Proving the Business Case for the Internet of Things

One-size-fits-all approach will not secure IoT, says TCG

Steve Rogerson
July 2, 2019

Securing the IoT is something that cannot be done with a one-size-fits-all approach, according to Steve Hanna (pictured), co-chair of Trusted Computing Group’s (TCG) embedded systems work group, speaking at last week’s Embedded Technologies Expo & Conference in California.
He said every kind of connected object must be assessed individually, and highlighted how the growing trend for greater connectivity puts everyday objects at risk of exploitation and makes mission critical systems in businesses and governments more vulnerable to attacks.
And while securing the IoT was often referred to as a singular movement, Hanna emphasised that every device had to be handled according to its individual needs, warning that there would be no single method that could be universally applied to safeguard devices.
“When you consider other security systems, for example a lock, what you would use for a front door is very different to what would be used for a bank or a government building because the scale of an attack would be much greater and more complex in the case of the latter,” he said. “The same is true for computers and embedded systems; when we think about security, we have to think about different levels that correspond to the level of risk.”
Hanna illustrated his point by comparing a baby monitor with a chemical plant, both of which are likely to become connected as standard in the near future. For the latter, he said, the impact of an attack could be as serious as an explosion that would ultimately endanger human life.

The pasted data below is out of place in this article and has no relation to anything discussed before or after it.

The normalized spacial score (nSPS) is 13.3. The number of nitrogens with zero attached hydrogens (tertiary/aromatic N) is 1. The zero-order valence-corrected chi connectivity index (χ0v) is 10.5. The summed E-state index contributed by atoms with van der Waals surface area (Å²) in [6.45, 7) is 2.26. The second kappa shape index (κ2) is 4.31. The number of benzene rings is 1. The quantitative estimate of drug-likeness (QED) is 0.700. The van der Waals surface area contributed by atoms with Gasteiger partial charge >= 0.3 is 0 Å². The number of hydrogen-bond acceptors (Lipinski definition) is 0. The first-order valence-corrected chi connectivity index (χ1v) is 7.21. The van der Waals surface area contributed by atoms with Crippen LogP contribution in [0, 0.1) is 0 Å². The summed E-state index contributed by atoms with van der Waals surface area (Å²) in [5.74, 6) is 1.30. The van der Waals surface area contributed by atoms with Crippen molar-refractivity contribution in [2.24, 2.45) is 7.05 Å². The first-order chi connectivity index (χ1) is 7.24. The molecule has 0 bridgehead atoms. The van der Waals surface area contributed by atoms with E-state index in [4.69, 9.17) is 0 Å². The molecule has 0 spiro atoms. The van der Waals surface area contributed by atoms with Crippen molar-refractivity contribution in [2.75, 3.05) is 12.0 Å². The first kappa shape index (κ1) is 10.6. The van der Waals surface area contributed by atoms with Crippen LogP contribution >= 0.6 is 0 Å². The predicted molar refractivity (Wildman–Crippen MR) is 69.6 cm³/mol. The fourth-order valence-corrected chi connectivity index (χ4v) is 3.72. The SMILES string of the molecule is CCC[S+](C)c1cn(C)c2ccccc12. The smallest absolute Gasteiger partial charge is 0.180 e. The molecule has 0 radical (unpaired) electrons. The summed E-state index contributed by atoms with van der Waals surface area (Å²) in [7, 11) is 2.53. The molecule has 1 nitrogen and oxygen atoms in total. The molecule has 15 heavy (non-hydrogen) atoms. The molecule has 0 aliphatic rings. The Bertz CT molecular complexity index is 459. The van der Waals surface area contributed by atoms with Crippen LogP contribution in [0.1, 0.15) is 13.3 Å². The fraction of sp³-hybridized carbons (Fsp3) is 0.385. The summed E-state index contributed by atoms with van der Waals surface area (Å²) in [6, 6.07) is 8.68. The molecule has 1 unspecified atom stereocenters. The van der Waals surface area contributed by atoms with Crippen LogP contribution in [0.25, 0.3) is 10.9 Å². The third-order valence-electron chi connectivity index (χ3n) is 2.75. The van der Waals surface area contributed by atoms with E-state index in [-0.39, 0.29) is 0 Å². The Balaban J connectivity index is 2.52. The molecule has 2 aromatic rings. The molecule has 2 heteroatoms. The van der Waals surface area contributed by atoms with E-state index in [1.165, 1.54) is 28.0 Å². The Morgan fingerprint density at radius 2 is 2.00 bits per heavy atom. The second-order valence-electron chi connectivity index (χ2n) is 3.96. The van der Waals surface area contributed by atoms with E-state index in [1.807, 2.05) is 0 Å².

“While it is important to secure things like baby monitors, for example, to avoid the devices being used to eavesdrop on conversations, there is a price point that needs to be met as well,” he said. “No one is going to spend thousands of dollars on a baby monitor and, for the manufacturers, that means the security needs to be less expensive. In the case of a chemical plant, the risk is much greater, the level of attack is likely to be more sophisticated and a serious amount of money could have been invested in carrying it out. As a result, the security measures need to be much more stringent.”
Hanna went on to explain that the customised security approach required by the IoT can be easily achieved using technologies that are available today. TCG’s security standards are all based on the concept of trusted computing where a root of trust forms the foundation of the device and meets the specific requirements of the device or deployment.
“TCG’s wide variety of security options provide the building blocks to create secure systems,” said Hanna. “In the case of a chemical plant, industrial-grade discrete TPM [trusted platform module] hardware can be built in not just into the plant’s firewall but also into the control system. This will enable these systems to be monitored in real time and for even sophisticated attacks to be identified and prevented. For devices which are less high-risk, TPM firmware can be created which has the same set of commands but is less rigorously secured and therefore more cost-effective. Finally, for very tiny devices that can’t afford TPM firmware, Dice offers a good alternative.”
Dice stands for device identifier composition engine.
TCG is a not-for-profit organisation formed to develop, define and promote open, vendor-neutral, global industry specifications and standards, supportive of a hardware-based root of trust, for interoperable trusted computing platforms.